In a recent conversation with my seventh-grade daughter, she told me she was making plans to develop her own app. When I asked her how she planned to do this, she explained that she'd read several articles on the internet by app developers about how they got started. She told me that as she read, she realized most of the developers started by finding someone who knew more than they did, a mentor of sorts. One person had gone to a local university and found a technology student to help get her started; others had gone to local businesses and asked around. I had to smile. Weeks before, when Anna had first mentioned this endeavor, my husband and I had offered to find someone to help her get started, but she'd soundly rejected the idea. She had wanted to figure it out on her own. Reading multiple sources on this topic she cared about, though, had informed and transformed her thinking. Now she was embracing the idea of outside help.
What happened here? Anna had a question. She realized she didn't know enough about a topic that was important to her. She sought out multiple sources on the topic and deepened her understanding by synthesizing teh information in those texts. Only she was able to think critically about what she needed to do to move forward.
I asked Anna if she thinks kids do this naturally—read more than one text on a topic to answer their questions or deepen their understanding. She shrugged, unsure, and then said, "I think some kids might be like, 'I read this article and now I know what I'm talking about.'" When I asked Anna why she reads more than one text on a topic, she paused and then explained, "Well, I'm looking for information, for more information I can add to my repertoire of what I already know. It's like when I was making muffins the other day, I looked at one recipe and saw a pretty good list of ingredients, but then I looked at another and it said to add cinnamon on top of the muffins. Cinnamon on top! That's the extra I'm looking for! Now I have an even better idea for making muffins."
This is what we want for our students. We want them to ask questions and then actively seek out answers by locating and reading or viewing multiple sources—articles, books, videos, photographs, infographics. We want them to think across those sources and be able to articulate for themselves as well as for other what they learned—orally and in writing. We also want them to act on what they learned—whether it's developing an app or making a better muffin or advocating for a particular issue or group.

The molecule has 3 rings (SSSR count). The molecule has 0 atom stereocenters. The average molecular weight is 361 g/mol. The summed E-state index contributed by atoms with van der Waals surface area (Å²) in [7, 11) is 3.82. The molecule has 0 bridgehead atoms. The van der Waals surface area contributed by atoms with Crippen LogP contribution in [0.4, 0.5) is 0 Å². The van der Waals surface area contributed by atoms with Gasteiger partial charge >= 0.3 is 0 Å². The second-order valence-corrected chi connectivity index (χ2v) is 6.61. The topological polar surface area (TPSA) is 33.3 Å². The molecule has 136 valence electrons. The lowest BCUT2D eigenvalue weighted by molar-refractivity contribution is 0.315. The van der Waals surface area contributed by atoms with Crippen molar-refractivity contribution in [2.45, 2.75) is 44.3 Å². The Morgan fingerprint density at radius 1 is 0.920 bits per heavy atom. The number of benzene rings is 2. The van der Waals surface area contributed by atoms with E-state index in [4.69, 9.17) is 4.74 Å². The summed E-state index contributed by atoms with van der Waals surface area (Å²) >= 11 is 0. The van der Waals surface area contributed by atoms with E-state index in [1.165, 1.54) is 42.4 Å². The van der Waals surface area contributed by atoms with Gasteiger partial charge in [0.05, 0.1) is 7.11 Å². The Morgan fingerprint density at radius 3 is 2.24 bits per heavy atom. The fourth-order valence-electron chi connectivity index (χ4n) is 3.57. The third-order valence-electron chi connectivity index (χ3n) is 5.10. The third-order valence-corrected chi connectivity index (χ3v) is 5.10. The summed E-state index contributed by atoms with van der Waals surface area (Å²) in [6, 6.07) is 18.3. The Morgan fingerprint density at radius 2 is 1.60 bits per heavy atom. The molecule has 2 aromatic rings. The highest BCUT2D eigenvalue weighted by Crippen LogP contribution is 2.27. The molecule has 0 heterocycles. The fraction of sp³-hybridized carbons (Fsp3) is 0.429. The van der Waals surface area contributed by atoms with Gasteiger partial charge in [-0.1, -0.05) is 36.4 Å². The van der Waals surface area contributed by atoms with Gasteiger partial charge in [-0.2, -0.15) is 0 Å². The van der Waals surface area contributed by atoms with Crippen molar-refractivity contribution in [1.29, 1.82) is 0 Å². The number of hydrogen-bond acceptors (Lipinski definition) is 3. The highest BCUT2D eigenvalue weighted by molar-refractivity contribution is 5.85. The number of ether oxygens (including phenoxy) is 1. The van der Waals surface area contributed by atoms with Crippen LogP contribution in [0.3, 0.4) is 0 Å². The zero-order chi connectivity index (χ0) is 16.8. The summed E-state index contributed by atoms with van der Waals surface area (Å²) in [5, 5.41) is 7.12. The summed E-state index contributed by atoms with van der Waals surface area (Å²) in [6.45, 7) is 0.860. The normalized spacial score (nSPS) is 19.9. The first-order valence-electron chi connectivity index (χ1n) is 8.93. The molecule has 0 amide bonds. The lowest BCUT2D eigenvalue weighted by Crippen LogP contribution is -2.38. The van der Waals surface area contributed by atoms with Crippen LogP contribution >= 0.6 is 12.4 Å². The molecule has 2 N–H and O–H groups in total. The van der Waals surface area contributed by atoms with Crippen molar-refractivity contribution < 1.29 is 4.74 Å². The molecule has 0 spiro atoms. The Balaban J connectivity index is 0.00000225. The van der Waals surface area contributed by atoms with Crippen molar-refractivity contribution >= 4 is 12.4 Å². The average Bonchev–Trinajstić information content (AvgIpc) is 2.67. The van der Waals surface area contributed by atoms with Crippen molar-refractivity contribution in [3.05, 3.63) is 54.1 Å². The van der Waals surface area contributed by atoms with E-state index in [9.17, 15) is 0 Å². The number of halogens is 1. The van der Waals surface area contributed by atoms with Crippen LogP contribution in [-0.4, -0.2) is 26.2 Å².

Like Anna, our students are also growing up with access to an endless amount of information—some of it fact and a lot of it opinion. Like many of the adults they know, the students receive "news" in short bites, skimming headlines or quickly reading synopses of an event. For many, their interpretation of what it means to be "informed" is skewed.
It is critical that we as educators teach students how to grapple with multiple sources on a topic or issue and that students have a chance to master doing this. A few years ago I realized that the instruction I offered students focused mainly on one source at a time and that I needed to make major changes in my practice. The students with whom my colleagues and I work need more opportunities to grapple with multiple sources on a topic or issue, and they need specific strategies for making sense of those sources. At first, I thought I knew what this would look like—I'd just use tricks of the trade like Venn diagrams and two-column notes. I'd start to talk more about what was "similar" and "different" between sources with students. I'd find cool sources to engage the students and we'd take off. But as I began to explore this further in real classrooms, I realized these tricks were primarily only good for a surface-level understanding of multiple sources. Nurturing a sense of being informed and transformed would require more instructionally.
• • •
To learn more about Nurturing Informed Thinking and download a sample chapter, visit Heinemann.com.
Sunday Cummins, a former classroom teacher and literacy coach, is the author of Close Reading of Informational Texts and Unpacking Complexity in Informational Texts. She has a doctorate in Curriculum and Instruction from the University of Illinois, Urbana-Champaign and taught at National Louis University. As a literacy consultant, she continues to teach and learn alongside educators with a focus on reading, writing, and creating informational sources. Sunday is a graduate of Teachers College, Columbia University and also served as Literacy Education Professor at National Louis University. You can learn more about her current work through her blog at sunday-cummins.com.